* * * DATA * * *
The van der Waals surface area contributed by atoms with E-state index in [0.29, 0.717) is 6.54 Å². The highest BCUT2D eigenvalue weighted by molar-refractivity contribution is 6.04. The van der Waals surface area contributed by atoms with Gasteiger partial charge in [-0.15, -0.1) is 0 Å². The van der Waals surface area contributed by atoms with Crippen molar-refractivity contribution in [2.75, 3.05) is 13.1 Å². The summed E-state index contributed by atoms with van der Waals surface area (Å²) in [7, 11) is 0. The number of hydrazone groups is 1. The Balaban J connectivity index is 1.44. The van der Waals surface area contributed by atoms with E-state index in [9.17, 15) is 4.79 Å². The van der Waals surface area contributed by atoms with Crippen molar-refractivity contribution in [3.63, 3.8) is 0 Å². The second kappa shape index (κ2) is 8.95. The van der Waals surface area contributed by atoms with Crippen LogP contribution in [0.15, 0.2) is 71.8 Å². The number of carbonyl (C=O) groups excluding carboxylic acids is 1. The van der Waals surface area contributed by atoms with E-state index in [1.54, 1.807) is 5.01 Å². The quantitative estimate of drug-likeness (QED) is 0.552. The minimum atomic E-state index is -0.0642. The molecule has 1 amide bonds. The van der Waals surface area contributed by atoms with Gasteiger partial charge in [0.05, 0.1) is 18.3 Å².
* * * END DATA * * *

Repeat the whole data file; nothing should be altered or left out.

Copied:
The van der Waals surface area contributed by atoms with E-state index in [0.29, 0.717) is 6.54 Å². The highest BCUT2D eigenvalue weighted by molar-refractivity contribution is 6.04. The van der Waals surface area contributed by atoms with Gasteiger partial charge in [-0.15, -0.1) is 0 Å². The van der Waals surface area contributed by atoms with Crippen molar-refractivity contribution in [2.75, 3.05) is 13.1 Å². The summed E-state index contributed by atoms with van der Waals surface area (Å²) in [7, 11) is 0. The number of hydrazone groups is 1. The Balaban J connectivity index is 1.44. The van der Waals surface area contributed by atoms with E-state index in [9.17, 15) is 4.79 Å². The van der Waals surface area contributed by atoms with Crippen molar-refractivity contribution in [3.63, 3.8) is 0 Å². The second kappa shape index (κ2) is 8.95. The van der Waals surface area contributed by atoms with Crippen LogP contribution in [0.15, 0.2) is 71.8 Å². The number of carbonyl (C=O) groups excluding carboxylic acids is 1. The van der Waals surface area contributed by atoms with E-state index in [1.54, 1.807) is 5.01 Å². The quantitative estimate of drug-likeness (QED) is 0.552. The minimum atomic E-state index is -0.0642. The molecule has 1 amide bonds. The van der Waals surface area contributed by atoms with Gasteiger partial charge in [0.05, 0.1) is 18.3 Å².